WHAT IS A BUNGALOW?

The word “Bungalow” derives from the Hindu word “Bangala” meaning “belonging to Bengal”. Bungalow houses were first constructed in Bengal, India in the mid-nineteenth century. At the time, India was under British rule and the Ambassadors who travelled there sought to design an informal, easily-constructed rest house during their visits.

Since then, the Bungalow design has spread to the four corners of the world with each country putting its own twist to the design.

Bungalows are usually rectangular in shape with a low pitched roof and single storey.

“HOLLYWOOD”
example of a Bungalow style house

WHAT IS A DORMER BUNGALOW?

The word “Dormer” is derived from the Mid-French “Dormeor” meaning “Sleeping room”, as Dormer windows often provided light and space to attic-level bedrooms.

One of the earliest uses of Dormers was in the form of Lucarnes, slender Dormers which provided ventilation to the spires of Gothic Churches and Cathedrals. An early example is the Luncarnes of the spire of Crist Church Cathedral, Oxford.

Dormer windows have been used in domestic architecture in Britain since the 16th century. Dormer windows were popularised by French Architect Francois Mansart, who used Dormers extensively in the Mansford roofs he designed in 17th century Paris.

“DUNMORE”
example of a Dormer style house

Different Styles of Dormer Windows

A Dormer window is a roofed structure, often containing a window, that projects vertically beyond the plane of a pitched roof. A Dormer window is a form of roof window.

Dormers are commonly used to increase the usable space in an attic and to create window openings in a roof plane. The term “Dormer” is commonly used to refer to a “Dormer window” although a Dormer does not necessarily contain a window. A dormer is often one of the primary elements of an “Attic Conversion. As a prominent element of many buildings, different types of Dormer have evolved to complement different styles of Architecture.

Types of Dormers

WHAT IS A ONE AND A HALF STOREY HOUSE?

In general, a 1.5 storey house means that the upper level does not have full height ceilings on the perimeter (outside) walls. If any part of the upper-level ceilings is sloped, it is technically a 1.5 storey. The outer walls of the 1.5 storey homes are usually 1.5m (5 ft.) high.

The floor area of the first-floor will match that of the ground-floor giving maximum value for money while keeping the overall height of the building down.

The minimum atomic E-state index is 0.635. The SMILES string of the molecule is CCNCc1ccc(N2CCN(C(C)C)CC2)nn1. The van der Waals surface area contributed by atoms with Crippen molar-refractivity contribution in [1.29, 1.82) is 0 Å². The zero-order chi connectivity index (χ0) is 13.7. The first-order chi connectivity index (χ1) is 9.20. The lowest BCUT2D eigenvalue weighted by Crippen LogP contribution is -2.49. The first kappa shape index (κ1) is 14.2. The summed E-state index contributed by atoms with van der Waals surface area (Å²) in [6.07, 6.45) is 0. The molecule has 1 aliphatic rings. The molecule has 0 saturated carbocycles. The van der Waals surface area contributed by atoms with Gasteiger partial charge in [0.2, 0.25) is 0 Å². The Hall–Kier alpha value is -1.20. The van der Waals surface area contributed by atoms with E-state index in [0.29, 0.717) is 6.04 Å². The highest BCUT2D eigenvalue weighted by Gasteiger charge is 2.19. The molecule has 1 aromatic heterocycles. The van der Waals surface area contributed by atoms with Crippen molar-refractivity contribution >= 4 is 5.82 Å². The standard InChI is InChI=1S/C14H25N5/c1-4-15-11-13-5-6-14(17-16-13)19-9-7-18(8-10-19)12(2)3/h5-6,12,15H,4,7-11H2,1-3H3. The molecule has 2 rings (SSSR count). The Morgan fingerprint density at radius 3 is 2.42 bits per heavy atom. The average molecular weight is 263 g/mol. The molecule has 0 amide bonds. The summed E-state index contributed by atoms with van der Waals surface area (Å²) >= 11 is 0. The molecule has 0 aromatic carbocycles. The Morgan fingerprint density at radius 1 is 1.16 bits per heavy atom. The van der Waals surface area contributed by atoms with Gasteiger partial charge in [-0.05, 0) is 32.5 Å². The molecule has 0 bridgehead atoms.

Sloped ceilings from both external walls to a flat section under 2.4m (8ft.) is a form of 1.5 storey homes which some people find appealing.

1.5 storey homes are usually narrow in form and good, examples of shapes are given in the Cork Rural Housing – Design Guide

“BALLYMORE”
example of a 1.5 storey house

WHAT IS A ONE AND A TWO STOREY HOUSE?

A Two-storey house is, as it says on the tin, a home with two levels both under 2.4m (8ft.) ceilings over its entire floor area on, ground and first levels.

Two-storey houses could either be a deep or narrow plan with again, good examples of shapes been given in the Cork Rural Housing – Design Guide

Two -storey houses tend to be tall and out of proportion with the human for when standing beside them.

“GLANDORE”
example of a 2 storey house

WHAT IS VERNACULAR ARCHITECTURE?

Vernacular Architecture is described as a built environment that is based upon local needs; defined by the availability of particular materials indigenous to its particular region, and reflects local traditions and cultural practices.

Traditionally, the study of Vernacular Architecture did not examine formally schooled Architects, but instead that of the design skills and tradition of local builders, who were rarely given any attribution for the work. More recently, Vernacular Architecture has been examined by designers and the building industry in an effort to be more energy conscious with contemporary design and construction part of a broader interest in sustainable design.

Vernacular Architecture is influenced by a great range of different aspects of human behaviour and environment, leading to differing building forms for almost every different context; even neighbouring villages may have subtly different approaches to the construction and use of their dwellings, even if they at first appear the same.

Despite these variations, every building is subject to the same laws of physics and hence will demonstrate significant similarities in structural forms